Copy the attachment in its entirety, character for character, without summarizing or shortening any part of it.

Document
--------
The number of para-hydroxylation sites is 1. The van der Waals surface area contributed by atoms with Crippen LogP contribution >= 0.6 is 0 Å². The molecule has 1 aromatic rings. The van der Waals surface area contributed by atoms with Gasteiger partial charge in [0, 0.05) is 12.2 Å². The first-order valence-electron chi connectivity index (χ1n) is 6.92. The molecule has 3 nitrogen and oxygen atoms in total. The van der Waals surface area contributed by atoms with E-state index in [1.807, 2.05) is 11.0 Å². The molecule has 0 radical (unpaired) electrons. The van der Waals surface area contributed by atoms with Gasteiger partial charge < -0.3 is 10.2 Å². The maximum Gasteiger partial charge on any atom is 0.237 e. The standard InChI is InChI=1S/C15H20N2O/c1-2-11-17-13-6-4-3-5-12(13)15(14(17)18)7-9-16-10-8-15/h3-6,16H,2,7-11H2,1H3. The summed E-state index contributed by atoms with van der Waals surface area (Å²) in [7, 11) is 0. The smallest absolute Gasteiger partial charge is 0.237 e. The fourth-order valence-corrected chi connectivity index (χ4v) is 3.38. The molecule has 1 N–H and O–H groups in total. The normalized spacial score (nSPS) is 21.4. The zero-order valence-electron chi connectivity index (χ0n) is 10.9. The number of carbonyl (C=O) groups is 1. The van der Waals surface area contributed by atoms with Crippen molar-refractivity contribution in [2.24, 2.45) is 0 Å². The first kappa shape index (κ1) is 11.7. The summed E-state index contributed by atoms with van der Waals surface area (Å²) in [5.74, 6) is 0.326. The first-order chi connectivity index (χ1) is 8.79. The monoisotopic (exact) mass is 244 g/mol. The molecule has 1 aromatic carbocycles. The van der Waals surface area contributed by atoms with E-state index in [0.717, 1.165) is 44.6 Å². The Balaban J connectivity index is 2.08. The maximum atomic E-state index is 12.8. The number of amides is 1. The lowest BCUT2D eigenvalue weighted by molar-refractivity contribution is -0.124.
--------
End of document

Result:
The number of para-hydroxylation sites is 1. The van der Waals surface area contributed by atoms with Crippen LogP contribution >= 0.6 is 0 Å². The molecule has 1 aromatic rings. The van der Waals surface area contributed by atoms with Gasteiger partial charge in [0, 0.05) is 12.2 Å². The first-order valence-electron chi connectivity index (χ1n) is 6.92. The molecule has 3 nitrogen and oxygen atoms in total. The van der Waals surface area contributed by atoms with E-state index in [1.807, 2.05) is 11.0 Å². The molecule has 0 radical (unpaired) electrons. The van der Waals surface area contributed by atoms with Gasteiger partial charge < -0.3 is 10.2 Å². The maximum Gasteiger partial charge on any atom is 0.237 e. The standard InChI is InChI=1S/C15H20N2O/c1-2-11-17-13-6-4-3-5-12(13)15(14(17)18)7-9-16-10-8-15/h3-6,16H,2,7-11H2,1H3. The summed E-state index contributed by atoms with van der Waals surface area (Å²) in [7, 11) is 0. The smallest absolute Gasteiger partial charge is 0.237 e. The fourth-order valence-corrected chi connectivity index (χ4v) is 3.38. The molecule has 1 N–H and O–H groups in total. The normalized spacial score (nSPS) is 21.4. The zero-order valence-electron chi connectivity index (χ0n) is 10.9. The number of carbonyl (C=O) groups is 1. The van der Waals surface area contributed by atoms with Crippen molar-refractivity contribution in [2.24, 2.45) is 0 Å². The first kappa shape index (κ1) is 11.7. The summed E-state index contributed by atoms with van der Waals surface area (Å²) in [5.74, 6) is 0.326. The first-order chi connectivity index (χ1) is 8.79. The monoisotopic (exact) mass is 244 g/mol. The molecule has 1 aromatic carbocycles. The van der Waals surface area contributed by atoms with E-state index in [0.717, 1.165) is 44.6 Å². The Balaban J connectivity index is 2.08. The maximum atomic E-state index is 12.8. The number of amides is 1. The lowest BCUT2D eigenvalue weighted by molar-refractivity contribution is -0.124.